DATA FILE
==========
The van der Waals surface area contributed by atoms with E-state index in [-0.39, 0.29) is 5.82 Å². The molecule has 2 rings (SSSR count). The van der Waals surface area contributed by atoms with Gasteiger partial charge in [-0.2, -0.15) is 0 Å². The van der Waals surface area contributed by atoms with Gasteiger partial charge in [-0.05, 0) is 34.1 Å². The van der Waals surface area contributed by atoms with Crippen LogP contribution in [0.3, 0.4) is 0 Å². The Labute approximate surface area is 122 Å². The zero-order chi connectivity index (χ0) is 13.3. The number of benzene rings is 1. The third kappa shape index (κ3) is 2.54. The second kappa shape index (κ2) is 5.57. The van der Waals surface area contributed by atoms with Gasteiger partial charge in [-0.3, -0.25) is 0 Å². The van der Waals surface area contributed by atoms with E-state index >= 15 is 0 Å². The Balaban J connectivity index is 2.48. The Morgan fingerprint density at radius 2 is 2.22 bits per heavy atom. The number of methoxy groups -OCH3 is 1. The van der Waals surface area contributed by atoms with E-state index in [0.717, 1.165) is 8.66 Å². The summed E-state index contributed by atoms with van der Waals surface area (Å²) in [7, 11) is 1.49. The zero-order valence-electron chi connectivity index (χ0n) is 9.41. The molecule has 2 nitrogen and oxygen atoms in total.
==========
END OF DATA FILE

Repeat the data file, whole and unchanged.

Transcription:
The van der Waals surface area contributed by atoms with E-state index in [-0.39, 0.29) is 5.82 Å². The molecule has 2 rings (SSSR count). The van der Waals surface area contributed by atoms with Gasteiger partial charge in [-0.2, -0.15) is 0 Å². The van der Waals surface area contributed by atoms with Gasteiger partial charge in [-0.05, 0) is 34.1 Å². The van der Waals surface area contributed by atoms with Crippen LogP contribution in [0.3, 0.4) is 0 Å². The Labute approximate surface area is 122 Å². The zero-order chi connectivity index (χ0) is 13.3. The number of benzene rings is 1. The third kappa shape index (κ3) is 2.54. The second kappa shape index (κ2) is 5.57. The van der Waals surface area contributed by atoms with Gasteiger partial charge in [-0.3, -0.25) is 0 Å². The van der Waals surface area contributed by atoms with E-state index >= 15 is 0 Å². The Balaban J connectivity index is 2.48. The Morgan fingerprint density at radius 2 is 2.22 bits per heavy atom. The number of methoxy groups -OCH3 is 1. The van der Waals surface area contributed by atoms with E-state index in [0.717, 1.165) is 8.66 Å². The summed E-state index contributed by atoms with van der Waals surface area (Å²) in [7, 11) is 1.49. The zero-order valence-electron chi connectivity index (χ0n) is 9.41. The molecule has 2 nitrogen and oxygen atoms in total.